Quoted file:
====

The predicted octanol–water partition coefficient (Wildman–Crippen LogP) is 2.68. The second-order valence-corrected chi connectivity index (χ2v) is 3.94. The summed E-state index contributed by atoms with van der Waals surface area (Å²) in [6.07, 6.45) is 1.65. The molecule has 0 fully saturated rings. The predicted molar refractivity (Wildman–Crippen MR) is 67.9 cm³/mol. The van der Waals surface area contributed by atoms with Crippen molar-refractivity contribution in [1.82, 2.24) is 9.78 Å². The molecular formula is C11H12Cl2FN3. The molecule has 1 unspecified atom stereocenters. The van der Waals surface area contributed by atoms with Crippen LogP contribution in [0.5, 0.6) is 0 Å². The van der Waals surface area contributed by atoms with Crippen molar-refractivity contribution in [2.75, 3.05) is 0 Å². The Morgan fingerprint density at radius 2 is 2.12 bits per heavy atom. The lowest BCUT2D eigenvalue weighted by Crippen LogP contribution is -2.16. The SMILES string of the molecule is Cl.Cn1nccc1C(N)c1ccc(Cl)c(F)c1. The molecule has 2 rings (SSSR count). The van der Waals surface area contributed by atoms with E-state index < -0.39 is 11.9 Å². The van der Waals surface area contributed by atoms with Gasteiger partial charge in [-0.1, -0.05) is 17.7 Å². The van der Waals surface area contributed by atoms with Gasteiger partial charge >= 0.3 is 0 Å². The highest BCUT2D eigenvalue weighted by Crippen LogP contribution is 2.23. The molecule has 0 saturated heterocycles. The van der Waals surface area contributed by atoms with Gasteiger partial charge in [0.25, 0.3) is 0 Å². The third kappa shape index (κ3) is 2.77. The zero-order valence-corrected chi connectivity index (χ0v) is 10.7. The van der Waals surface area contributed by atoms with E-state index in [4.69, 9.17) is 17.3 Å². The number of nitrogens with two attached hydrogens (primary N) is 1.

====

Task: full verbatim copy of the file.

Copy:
The predicted octanol–water partition coefficient (Wildman–Crippen LogP) is 2.68. The second-order valence-corrected chi connectivity index (χ2v) is 3.94. The summed E-state index contributed by atoms with van der Waals surface area (Å²) in [6.07, 6.45) is 1.65. The molecule has 0 fully saturated rings. The predicted molar refractivity (Wildman–Crippen MR) is 67.9 cm³/mol. The van der Waals surface area contributed by atoms with Crippen molar-refractivity contribution in [1.82, 2.24) is 9.78 Å². The molecular formula is C11H12Cl2FN3. The molecule has 1 unspecified atom stereocenters. The van der Waals surface area contributed by atoms with Crippen LogP contribution in [0.5, 0.6) is 0 Å². The van der Waals surface area contributed by atoms with Crippen molar-refractivity contribution in [2.75, 3.05) is 0 Å². The Morgan fingerprint density at radius 2 is 2.12 bits per heavy atom. The lowest BCUT2D eigenvalue weighted by Crippen LogP contribution is -2.16. The SMILES string of the molecule is Cl.Cn1nccc1C(N)c1ccc(Cl)c(F)c1. The molecule has 2 rings (SSSR count). The van der Waals surface area contributed by atoms with E-state index < -0.39 is 11.9 Å². The van der Waals surface area contributed by atoms with Gasteiger partial charge in [-0.1, -0.05) is 17.7 Å². The van der Waals surface area contributed by atoms with Gasteiger partial charge >= 0.3 is 0 Å². The highest BCUT2D eigenvalue weighted by Crippen LogP contribution is 2.23. The molecule has 0 saturated heterocycles. The van der Waals surface area contributed by atoms with Gasteiger partial charge in [0.25, 0.3) is 0 Å². The third kappa shape index (κ3) is 2.77. The zero-order valence-corrected chi connectivity index (χ0v) is 10.7. The van der Waals surface area contributed by atoms with E-state index in [4.69, 9.17) is 17.3 Å². The number of nitrogens with two attached hydrogens (primary N) is 1.